I love a good tasting menu.
There is something so intensely pleasurable about stunningly plated dishes serving the absolute finest the chef has to offer. I think it’s something about the lack of decision making (and food envy), as well as having a group of people collectively enjoying the same dishes together that I absolutely love.
We were up north for a celebration and had a table at The Raby Hunt booked. I was already pretty excited (the Raby Hunt is the only michelin-starred restaurant in the North East), but was almost giddy with excitement after reading Jay Rayner’s review. This level of giddiness and excitement is, I’m guessing, what football fans must feel like when their team scores. I was ecstatic.
Every single course was exquisite. We opted for the 11-course menu, starting with the raw scallop and grapefruit, which was served with a little ponzu. This was followed by dehydrated artichoke skin, topped with some kind of offal – the centre was cold, and it had been slow-cooked – on paper, none of this should have made sense, but the combination of temperatures, flavours and textures was unreal.
The attention to detail was so great, especially in the 62° Lindisfarne Oyster – not just the temperature it was cooked at, but the garnish of English wasabi, too. I can’t wait to (eventually) bring my Japanese relatives here, to see what they make of traditional ingredients and flavours used in this way.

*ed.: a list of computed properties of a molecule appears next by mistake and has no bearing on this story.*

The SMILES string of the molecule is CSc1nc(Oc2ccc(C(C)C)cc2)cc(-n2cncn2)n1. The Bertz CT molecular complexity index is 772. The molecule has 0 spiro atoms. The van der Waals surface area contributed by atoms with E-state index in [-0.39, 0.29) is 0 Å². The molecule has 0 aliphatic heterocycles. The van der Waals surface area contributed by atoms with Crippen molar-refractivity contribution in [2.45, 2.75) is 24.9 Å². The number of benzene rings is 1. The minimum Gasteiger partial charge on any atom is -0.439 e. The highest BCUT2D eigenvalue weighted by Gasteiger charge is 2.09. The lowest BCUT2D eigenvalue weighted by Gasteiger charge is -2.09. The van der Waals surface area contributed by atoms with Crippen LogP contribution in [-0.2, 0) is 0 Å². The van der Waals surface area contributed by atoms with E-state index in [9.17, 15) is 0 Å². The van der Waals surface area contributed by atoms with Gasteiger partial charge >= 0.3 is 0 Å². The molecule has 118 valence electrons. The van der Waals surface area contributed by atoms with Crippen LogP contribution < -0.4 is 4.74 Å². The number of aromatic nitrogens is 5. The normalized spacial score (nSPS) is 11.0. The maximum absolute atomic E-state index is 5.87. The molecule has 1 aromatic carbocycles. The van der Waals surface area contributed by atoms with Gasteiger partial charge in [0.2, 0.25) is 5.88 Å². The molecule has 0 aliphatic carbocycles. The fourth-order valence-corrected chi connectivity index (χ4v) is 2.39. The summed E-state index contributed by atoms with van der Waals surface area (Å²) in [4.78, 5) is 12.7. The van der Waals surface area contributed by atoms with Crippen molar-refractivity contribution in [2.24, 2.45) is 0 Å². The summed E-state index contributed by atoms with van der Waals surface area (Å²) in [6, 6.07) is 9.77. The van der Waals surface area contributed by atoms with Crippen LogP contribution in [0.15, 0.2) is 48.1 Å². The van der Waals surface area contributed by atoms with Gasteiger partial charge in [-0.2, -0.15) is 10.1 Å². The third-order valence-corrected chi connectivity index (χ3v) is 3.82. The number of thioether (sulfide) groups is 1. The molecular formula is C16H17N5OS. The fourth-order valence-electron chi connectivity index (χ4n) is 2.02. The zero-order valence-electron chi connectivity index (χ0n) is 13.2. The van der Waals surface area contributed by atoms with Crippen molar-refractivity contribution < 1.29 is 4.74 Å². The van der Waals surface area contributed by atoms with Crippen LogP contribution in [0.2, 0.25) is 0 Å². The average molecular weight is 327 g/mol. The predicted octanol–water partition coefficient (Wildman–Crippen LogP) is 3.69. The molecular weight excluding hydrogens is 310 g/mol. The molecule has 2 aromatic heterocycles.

The next two dishes were among my favourite – the razor clams with almond and celeriac, as well as the raw beef with caviar were unlike any I’d had before. It’s worth noting that if you’re not a fan of raw things, this might not be the place for you (but then again, neither is my blog, so jog on).
Even the dishes that seemed like they might be placeholders had the ability to surprise, like the sea bream with smoked cod roe and spinach, or the spring salad – it all tasted even better than it looked (and it looked pretty damn good).
Based on the very brief descriptions of the desserts on the menu, I was both bewildered and apprehensive. Black olive, chocolate and sheep’s yoghurt is not usually what I find in the dessert menu. But of course, nothing about the meal was usual – it was a triumph. Chocolatey, rich, and served with orange oil, it was perfect.
The licorice and lime, too, was astounding – I hate licorice usually, but the thin wafer of caramelised licorice and fennel with the lime cream completely won me over.
The Yuzu chocolates were the perfect end to the best meal I have had this year. Seriously. Please go, it’s amazing.